Commissioner affirms decision on Chuitna lands unsuitable petition
(Anchorage, AK) – Natural Resources Commissioner Dan Sullivan has affirmed his 2011 decision to reject a 2010 petition seeking to designate state lands within the Chuitna River watershed as unsuitable for coal mining was issued today.
The 2010 petition, filed by Trustees for Alaska on behalf of the Chuitna Citizens Coalition and Cook Inlet Keeper, alleged that the lands could not be reclaimed after mining and asked the state to ban surface coal mining operations on those lands. In late 2011, Sullivan agreed to reconsider his rejection of the petition, after the petitioners filed a request for reconsideration.
The Commissioner’s decision on reconsideration, issued today, was the culmination of a thorough review of new materials submitted by the petitioners, the administrative record, and state and federal laws and regulations.
“The decision on reconsideration does not allow a mining project to go forward. What it does is affirm our 2011 decision not to preemptively ban all surface coal mining on these lands before conducting a full environmental review,” said DNR Deputy Commissioner Ed Fogels.
“Any company seeking to develop a coal mining project in this watershed will need to meet the state’s stringent environmental standards and requirements. Any proposed activity with the potential to impact fish habitat and water quality will require extensive review and approval by the Alaska departments of Fish and Game and Environmental Conservation,” Fogels said.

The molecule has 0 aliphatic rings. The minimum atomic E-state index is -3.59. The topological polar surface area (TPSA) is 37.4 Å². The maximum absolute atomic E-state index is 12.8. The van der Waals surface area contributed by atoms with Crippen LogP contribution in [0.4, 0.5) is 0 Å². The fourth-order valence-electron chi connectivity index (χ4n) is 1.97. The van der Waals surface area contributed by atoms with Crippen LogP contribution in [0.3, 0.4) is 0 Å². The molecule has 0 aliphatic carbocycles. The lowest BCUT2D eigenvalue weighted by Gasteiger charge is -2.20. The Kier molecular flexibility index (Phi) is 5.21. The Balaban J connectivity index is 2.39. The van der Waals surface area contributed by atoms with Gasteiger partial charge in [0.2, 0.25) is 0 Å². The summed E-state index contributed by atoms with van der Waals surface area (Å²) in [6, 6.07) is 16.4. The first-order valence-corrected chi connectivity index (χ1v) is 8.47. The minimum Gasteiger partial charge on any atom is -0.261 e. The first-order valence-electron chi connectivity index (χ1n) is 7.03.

The Commissioner’s decision affirmed his 2011 finding that the petition did not meet the statutory requirements for granting a petition because, in part, the evidence in the record is insufficient to conclude that reclamation is not technologically feasible. In fact, state and federal agencies determined that reclamation was feasible under a previous coal project proposal in the watershed.
The majority of the landowners in the Chuitna watershed – in particular, the Alaska Mental Health Trust – acquired the lands due to their significant coal resources. If a mine is approved and developed on Trust lands, royalties from coal production will support the Trust’s work on behalf of Alaskans with mental illness, developmental disabilities, substance abuse disorders, Alzheimer’s disease and other brain illnesses and injuries.